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The only Grand Army of the Republic signage along this old alignment of US 6 (now solely US 395) is this marker between Big Pine and Bishop. This name applies to anything that does or once did carry a US 6 shield and first came into existence in 1934, suggested by Army Maj. Wm. L. Anderson, Jr. and promulgated by the Sons of Union Veterans of the Civil War in honour of the Union army. Because US 6 is a transcontinental route and AASHTO presented the request for name change separately to each state it crossed, the process took over a decade and US 6 was not formally dedicated as such until 3 May 1953 in Long Beach, where a marker remains to this day on Ocean Avenue (see our CA 110 exhibit for what happened to US 6 in Los Angeles).

Before this, US 6 in California and Nevada was the Midland Trail (or Midland Roosevelt Trail, or Theodore Roosevelt Midland Trail, depending on how much you liked Teddy, I guess). This is a little confusing because portions of US 6 in Pennsylvania were routed along what was then called the Roosevelt Highway in 1925, and then that name got applied to the whole of US 6 later. Officially, the Midland Trail runs from Los Angeles, north to Lancaster, then to Mojave, north of Lancaster (where CA 14 intersects CA 58 today), along modern US 395 to Bishop and then east along US 6 to Tonopah, NV, and then from Tonopah to Ely, NV. This was by design because the boosters of the Midland Trail during its formation in the 1920s wanted a connection into the Lincoln Hwy from southern California, and to this day, US 6 will join US 50 to head east from Ely. The rest of the Midland Trail, in brief, goes through Salt Lake City, UT, then Denver, CO, then Topeka, KS, then St Louis, MO, Vincennes, IN, Lexington, KY, Charleston, WV and finally to Norfolk, VA. An alternate branch leaves Big Pine along US 395 to CA 120, and then through Yosemite, west to Ripon and into San Francisco. See this description.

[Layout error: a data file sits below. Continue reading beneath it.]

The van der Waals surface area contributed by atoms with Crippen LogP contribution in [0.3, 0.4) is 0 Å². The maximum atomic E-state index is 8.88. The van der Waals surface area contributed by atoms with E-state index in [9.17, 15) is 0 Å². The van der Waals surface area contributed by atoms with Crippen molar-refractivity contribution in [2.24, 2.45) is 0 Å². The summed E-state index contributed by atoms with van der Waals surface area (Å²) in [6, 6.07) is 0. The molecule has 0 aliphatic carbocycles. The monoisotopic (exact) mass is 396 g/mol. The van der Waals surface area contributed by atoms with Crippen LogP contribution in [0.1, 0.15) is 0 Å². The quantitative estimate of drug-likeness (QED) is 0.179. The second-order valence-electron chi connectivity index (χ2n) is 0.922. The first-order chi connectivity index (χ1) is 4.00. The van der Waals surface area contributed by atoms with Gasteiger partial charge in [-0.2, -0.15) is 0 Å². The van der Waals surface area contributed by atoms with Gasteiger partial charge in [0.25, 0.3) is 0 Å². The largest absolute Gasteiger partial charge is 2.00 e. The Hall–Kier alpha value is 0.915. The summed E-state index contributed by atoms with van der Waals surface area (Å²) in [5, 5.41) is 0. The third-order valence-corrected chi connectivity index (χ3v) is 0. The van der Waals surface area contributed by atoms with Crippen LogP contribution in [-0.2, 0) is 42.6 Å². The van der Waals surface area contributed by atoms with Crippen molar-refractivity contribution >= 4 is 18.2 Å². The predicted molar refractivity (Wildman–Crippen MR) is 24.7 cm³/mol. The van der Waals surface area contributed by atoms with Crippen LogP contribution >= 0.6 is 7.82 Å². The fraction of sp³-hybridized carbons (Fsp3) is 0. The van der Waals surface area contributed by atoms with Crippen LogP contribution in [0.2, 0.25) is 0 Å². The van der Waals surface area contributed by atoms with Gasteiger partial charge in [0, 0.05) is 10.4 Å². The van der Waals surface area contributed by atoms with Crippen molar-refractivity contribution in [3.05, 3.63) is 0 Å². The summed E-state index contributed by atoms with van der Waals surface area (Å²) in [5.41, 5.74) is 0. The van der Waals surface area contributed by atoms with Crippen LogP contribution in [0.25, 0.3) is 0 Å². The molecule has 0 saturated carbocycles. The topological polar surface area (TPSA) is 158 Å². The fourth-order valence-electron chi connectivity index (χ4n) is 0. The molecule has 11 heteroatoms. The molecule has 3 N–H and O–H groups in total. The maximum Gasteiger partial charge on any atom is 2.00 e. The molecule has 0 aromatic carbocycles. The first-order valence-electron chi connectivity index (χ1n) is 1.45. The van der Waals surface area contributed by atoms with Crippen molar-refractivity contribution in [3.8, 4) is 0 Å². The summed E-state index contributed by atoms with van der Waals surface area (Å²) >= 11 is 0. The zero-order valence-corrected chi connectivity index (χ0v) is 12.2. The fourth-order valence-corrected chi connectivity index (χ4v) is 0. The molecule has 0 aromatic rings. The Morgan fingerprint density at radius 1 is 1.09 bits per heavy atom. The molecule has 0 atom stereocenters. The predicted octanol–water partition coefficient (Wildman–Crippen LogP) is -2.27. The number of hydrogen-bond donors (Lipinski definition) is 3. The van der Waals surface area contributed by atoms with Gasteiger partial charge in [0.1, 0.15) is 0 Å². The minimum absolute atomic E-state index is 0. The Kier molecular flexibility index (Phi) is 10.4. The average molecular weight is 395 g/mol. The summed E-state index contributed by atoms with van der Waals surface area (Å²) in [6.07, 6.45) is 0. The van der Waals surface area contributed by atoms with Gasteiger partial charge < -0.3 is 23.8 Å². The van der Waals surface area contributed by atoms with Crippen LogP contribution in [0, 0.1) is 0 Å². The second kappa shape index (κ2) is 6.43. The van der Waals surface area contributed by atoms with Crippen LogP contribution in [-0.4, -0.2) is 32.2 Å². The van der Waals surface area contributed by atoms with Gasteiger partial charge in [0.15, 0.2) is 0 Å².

This portion of the Midland Trail was not incorporated into US 6's routing until 1937; we talk about the Lincoln Highway in Part 11. I'll be talking more about US 6 on the Summer of 6 adventure in the future (including about its various names), but for now please read this essay on US 6's various components. Casey Cooper has a Midland Trail sign photograph from when signage was erected by the Automobile Club of Southern California.

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Curving around the expressway.

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I am ashamed to admit that my (so far) only speeding ticket was obtained near here, between Big Pine and Bishop, in an area that is apparently lousy with CHiPs due to the nearby substation. If you know what's good for you, don't speed in this section, because there are speed traps here that'll ding you but good.

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Downgrade from expressway.